The other knife is a Weyersberg, but the gray fabric lanyard is just attached with a (now weak) spring loaded hook.
I had another example with a lanyard from a 101st guy, but I sold it about 10 years ago. That one was braided and attached much the same as the one at the top in this photo, except the braids appeared to be made of horse hair or some similar-appearing material.

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Is there any evidence that paratroopers were ever issued a lanyard for their knives. For example, does it feature in their Soldbucher ?

Regards,
Steve

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I saw a lanyard, still in a small box, that had a Luftwaffe acceptance stamp. Whether that means it was issued or simply approved or vetted, I do not know.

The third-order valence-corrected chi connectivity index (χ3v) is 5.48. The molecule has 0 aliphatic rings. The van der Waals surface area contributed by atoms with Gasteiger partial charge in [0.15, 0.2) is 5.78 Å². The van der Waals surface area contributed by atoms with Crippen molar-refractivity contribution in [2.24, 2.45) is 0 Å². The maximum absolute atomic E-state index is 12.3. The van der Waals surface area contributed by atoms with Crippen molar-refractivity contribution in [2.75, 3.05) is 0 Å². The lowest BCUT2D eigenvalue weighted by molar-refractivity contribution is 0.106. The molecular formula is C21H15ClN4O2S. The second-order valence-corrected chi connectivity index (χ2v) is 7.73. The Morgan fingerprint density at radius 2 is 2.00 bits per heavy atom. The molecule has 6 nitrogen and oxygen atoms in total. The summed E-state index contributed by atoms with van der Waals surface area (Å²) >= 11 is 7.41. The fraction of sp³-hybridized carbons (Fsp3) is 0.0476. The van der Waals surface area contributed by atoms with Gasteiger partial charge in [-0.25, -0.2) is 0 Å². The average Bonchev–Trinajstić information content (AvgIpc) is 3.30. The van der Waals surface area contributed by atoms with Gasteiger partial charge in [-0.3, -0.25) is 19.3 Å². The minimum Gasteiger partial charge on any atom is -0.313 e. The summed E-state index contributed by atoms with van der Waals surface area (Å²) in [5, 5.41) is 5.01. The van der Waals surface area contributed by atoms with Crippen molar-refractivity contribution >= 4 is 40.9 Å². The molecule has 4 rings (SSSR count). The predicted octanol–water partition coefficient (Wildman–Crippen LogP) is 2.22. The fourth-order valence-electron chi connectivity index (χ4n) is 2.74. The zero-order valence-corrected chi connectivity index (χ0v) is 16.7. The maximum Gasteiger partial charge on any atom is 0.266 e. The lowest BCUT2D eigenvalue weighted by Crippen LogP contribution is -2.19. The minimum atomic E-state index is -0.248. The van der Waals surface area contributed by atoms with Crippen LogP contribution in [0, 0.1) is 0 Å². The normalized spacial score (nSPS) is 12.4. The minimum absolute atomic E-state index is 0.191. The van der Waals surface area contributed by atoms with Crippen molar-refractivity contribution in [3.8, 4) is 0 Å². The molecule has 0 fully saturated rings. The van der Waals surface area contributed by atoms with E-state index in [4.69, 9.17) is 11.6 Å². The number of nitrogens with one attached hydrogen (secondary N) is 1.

Dave

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Dave-
What more 'evidence' do you need that such lanyards were issued?
I've now acquired 3 FJ gravity knives which were equipped with lanyards, directly from 101st Airborne vets, who liberated them on the battlefield.
Two of three had permanently-attached lanyards, sewn around the staple loop on the handle and those were certainly not put-on by the American vets after acquiring the knives.
The vets I got the permanently-attached lanyard knives from do not know each other and were from different regiments (D. Zahn H/506th PIR, and E. Beach HQ/2 501 PIR). The 3rd example, with detachable laynard, came from H.Clark of B/506th PIR. He does not know either of the other two vets.
The interesting thing is all 3 lanyards were the same total length-approx. '26 inches'.